Dr. Vijayamadhavan

     As fortunate as I feel to have met and known Vijayamadhavan, I realize that I missed a lot, not knowing him long enough.
    My acquaintance with him happened through a phone conversation. Sankaran Kutty, my college mate at Maharaja’s College, introduced him to me when I was visiting his residence in Kunnamkulam along with our mutual friend Rajan. After a sumptuous lunch prepared by Sankaran Kutty’s wife Sarada, he mentioned that I must get to know Vijayamadhavan, his long-term friend and an extremely nice gentleman worth knowing. Such an offer being a rarity, I grabbed the opportunity to talk to him, the conversation lasting several minutes. I felt that I had conversed with a long-lost friend and that we had so much in common to be shared. The intimacy, the warmth, simplicity, and cordiality of the individual were profusely obvious through his talk. I had just discovered a friend, a fascinating individual, and a wonderful human being.
          Our connection was reinforced through his son Vivek, his proud and precious possession, who was taking up a Fellowship in Pediatrics at Texas Children’s Hospital, Houston where I happened to be an Attending Faculty for over thirty years. As destiny would have it, I got to first meet Vijayamadhavan and wife Rajarajeswari when Vivek brought them over to our house.
          We kept our sporadic communication over varied subjects of familiar interests. Three years ago, when I lost my mother, he wrote to me a kind and overwhelmingly consoling letter, reflecting his true self as the remarkable gentleman that he was. I have included that letter in a book that we created in honor of our mother.
        Then our ironic meeting happened. We were visiting Calicut, India in January 2011 to attend the class reunion of our 1956 batch of Trivandrum Medical College, organized by Roy Chally. I contacted our mutual friends Vijayamadhavan and Bhaskaran and expressed my desire to meet them. Rajeswari and Vijayamadhavan arranged a lunch at their house in our honor where Bhaskaran and Nalini joined us. We had a memorable three hours together in their lovely house, over delicious food, and intimately friendly conversation. The charming presence 91 and hospitality of Vijayamadhavan will ever remain fresh in my memory. As we bid goodbye, I never realized that it was our last meeting. When Nalini called just a few weeks later and sobbed about the sad news, it was beyond belief. Coming back to the house emphasized the fragile reality of life; without his living presence, it had changed forever.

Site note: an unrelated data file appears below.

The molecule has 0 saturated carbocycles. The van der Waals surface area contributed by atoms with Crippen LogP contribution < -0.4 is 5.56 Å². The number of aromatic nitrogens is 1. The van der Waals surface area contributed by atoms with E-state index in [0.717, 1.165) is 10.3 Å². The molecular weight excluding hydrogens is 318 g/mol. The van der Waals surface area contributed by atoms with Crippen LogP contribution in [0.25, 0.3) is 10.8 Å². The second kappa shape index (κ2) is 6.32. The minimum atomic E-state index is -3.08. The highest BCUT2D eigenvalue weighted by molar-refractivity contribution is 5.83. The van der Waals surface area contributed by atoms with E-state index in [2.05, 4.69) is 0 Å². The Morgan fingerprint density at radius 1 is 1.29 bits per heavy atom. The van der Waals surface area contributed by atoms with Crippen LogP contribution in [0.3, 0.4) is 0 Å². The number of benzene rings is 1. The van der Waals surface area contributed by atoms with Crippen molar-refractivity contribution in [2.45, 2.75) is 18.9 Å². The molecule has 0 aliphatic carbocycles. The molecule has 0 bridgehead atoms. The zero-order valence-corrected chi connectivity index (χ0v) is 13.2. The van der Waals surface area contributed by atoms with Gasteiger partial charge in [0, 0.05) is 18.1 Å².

My association with Vijayamadhavan, though short and infrequent, remains a prized, precious, and beloved possession in my life. I remain honored and blessed by the privilege of having known such a great human being. As the chosen agents of the Almighty, they enhance our existence and enrich the human race. (December 23, 2012)

Author: Dr. Venugopal Menon

Was born and raised in a loving family in pre-independent India, became a doctor, served Indian army, got married, then came over to America with wife and a daughter, established as a successful Allergist, raised a family of three children, was involved in many social establishments, retired, and wrote memoirs, 'My Mother Called Me Unni, A Doctor's Tale of Migration'.

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